Bud Beasley

casey

The outlook wasn’t brilliant for the Mudville Nine that day; The score stood 4-to-2 with but one inning more to play…

A cub sportswriter penned a ballad during his lunch hour one spring day, dropped it on his editor’s desk – “Use it if you want it” – and forgot about it. Two weeks later, on June 3rd, 1888, the saga ran full-page in the San Francisco Examiner and twenty-four-year-old Ernest L. Thayer’s Casey at the Bat entered the great pantheon of our national pastime, winning him an inclusion in the Baseball Hall of Fame.

But it would be a half-century later that a true ballplayer would bring Thayer’s work to life, from memory and at the drop of a hat, in ballparks, team buses, Little League award barbecues, school classrooms and wherever else the Boys of Summer gathered (that not politically incorrect, but a collective for the girls and boys gathering for T-ball at Swope School through to AT&T Park because they love the game) – when Bud Beasley paused at Thayer’s words, But Casey still ignored it, and the umpire said:, a delighted crowd of kids of all age and gender boomed out, Strike two!, for fifty years.

There was ease in Casey’s manner as he stepped into his place; there was pride in Casey’s bearing and a smile on Casey’s face.

RG-J columnist Guy Clifton penned a superb bio of Bud and I won’t even attempt to embellish it, but Bud was our kind of guy – our teacher, mentor and coach for 38 years of us strong at Reno High School, and in later life deeply involved in many youth organizations, a stalwart of the RHS Alumni Association, a bastion of influence for the Good Old Days club, and a fireball to the very end.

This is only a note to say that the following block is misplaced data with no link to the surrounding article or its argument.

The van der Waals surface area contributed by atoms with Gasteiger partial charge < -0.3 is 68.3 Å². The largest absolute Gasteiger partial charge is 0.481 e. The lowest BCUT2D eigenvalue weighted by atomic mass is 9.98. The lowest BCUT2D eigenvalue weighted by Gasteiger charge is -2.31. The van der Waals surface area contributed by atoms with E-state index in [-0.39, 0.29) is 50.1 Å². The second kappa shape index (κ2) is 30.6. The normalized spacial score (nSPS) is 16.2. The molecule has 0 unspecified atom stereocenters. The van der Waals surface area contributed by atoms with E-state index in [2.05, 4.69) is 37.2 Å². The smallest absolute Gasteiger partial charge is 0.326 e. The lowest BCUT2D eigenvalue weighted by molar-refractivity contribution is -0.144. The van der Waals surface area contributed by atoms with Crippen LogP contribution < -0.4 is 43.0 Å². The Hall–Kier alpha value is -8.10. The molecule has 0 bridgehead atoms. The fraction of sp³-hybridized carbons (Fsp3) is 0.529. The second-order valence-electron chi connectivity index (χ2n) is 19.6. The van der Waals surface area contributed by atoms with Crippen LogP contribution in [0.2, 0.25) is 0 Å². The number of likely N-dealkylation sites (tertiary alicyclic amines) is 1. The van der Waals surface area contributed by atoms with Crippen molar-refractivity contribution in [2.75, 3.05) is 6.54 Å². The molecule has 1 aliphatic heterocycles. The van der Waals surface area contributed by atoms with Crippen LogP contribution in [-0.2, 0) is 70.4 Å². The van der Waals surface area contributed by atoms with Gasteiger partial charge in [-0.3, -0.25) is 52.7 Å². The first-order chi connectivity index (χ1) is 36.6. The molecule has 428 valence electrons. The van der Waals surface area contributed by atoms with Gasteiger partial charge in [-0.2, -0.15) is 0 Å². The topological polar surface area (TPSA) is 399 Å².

We’ve got to include at least one Beas anecdote: On the ropes while pitching at Sacramento’s Solons Park in a Pacific Coast League game in the 1930s, Bud returned a dinged-up ball to the catcher for another. He got it, but a couple batters later the new ball left the park on a pop foul. The catcher sent out the ball Bud had previously squawked about, so he returned it yet again to the catcher for a better one.

That ball eventually left the field of play, and the catcher threw out a replacement, guess what, the same bum ball Bud had refused twice before. Bud pointed to a fan high in the bleachers above first base and threw the offending ball to the lucky guy for a souvenir. The ump sternly summoned Bud to home plate to render an admonishment, and Bud recalled that he, the umpire, the catcher, and the batter all struggled to keep a straight face for the benefit of the crowd and the dignity of baseball. Such became our sport whenever he was in the vicinity.